Emergency Help for Opioid Overdose

There is an opioid abuse epidemic in Georgia and throughout the entire country. Opioid deaths in District 4 continue to rise. Opioids are used to dull the sensation of pain. Opioids are a class of drugs that include the illegal drug heroin, synthetic opioids such as fentanyl, and pain relievers available legally by prescription, such as oxycodone (OxyContin®), hydrocodone (Vicodin®), codeine, morphine, and many others. Many produce a sense of euphoria and result in addiction.

Opioid drugs also pose the danger of accidental overdose, which can stop breathing. By definition, overdose is ingesting more than the recommended amount of a substance. Drug overdose often implies the toxic and overwhelming effect of drugs taken in amounts greater than the body has a capacity to handle.

Death and permanent organ damage can occur.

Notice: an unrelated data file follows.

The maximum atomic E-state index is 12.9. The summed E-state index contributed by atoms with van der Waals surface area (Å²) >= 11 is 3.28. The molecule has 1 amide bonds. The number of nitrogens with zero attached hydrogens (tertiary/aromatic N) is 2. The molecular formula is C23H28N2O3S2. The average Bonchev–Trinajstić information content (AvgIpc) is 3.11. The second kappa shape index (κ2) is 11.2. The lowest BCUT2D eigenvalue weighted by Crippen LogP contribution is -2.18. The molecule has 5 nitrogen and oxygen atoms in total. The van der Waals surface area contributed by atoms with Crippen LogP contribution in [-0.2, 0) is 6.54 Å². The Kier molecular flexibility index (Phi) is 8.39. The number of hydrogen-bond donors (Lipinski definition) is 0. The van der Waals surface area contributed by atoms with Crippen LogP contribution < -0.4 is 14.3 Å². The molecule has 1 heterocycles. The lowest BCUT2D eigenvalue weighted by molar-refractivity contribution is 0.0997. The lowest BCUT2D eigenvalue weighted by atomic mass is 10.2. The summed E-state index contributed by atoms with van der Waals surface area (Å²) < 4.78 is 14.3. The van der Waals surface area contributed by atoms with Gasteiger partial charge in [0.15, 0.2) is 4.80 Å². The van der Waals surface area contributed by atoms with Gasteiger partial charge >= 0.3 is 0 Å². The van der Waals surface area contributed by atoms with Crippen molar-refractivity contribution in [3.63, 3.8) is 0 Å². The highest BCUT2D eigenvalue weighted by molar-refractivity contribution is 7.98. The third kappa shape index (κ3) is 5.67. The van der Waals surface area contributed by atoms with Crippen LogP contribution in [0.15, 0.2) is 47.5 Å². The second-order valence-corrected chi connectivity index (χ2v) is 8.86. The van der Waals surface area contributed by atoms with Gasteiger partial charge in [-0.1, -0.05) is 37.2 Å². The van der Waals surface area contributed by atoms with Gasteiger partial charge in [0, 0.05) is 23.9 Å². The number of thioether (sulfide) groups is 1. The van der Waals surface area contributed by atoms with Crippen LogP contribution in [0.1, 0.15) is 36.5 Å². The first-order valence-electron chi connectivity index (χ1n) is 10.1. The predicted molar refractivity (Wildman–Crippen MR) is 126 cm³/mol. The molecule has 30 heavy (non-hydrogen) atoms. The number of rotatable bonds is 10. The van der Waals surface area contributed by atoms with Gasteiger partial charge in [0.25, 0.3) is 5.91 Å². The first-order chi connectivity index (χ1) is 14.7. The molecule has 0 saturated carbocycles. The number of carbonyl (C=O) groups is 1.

Naloxone blocks or reverses the effects of opioid medication, including extreme drowsiness, slowed breathing or loss of consciousness. Naloxone is used to treat a narcotic overdose in an emergency situation. It should be used until the patient can receive emergency medical care for an overdose.

Signs of Opioid Overdose
#1 sign of opioid overdose is unresponsiveness

Other signs include:

  • Awake, but unable to talk
  • Limp posture
  • Face is pale or clammy
  • Blue fingernails and lips
  • For lighter skinned people, the skin tone turns bluish purple; for darker skinned people, the skin tone turns grayish or ashen
  • Breathing is very slow and shallow, erratic or has stopped
  • Pulse is slow, erratic or not there at all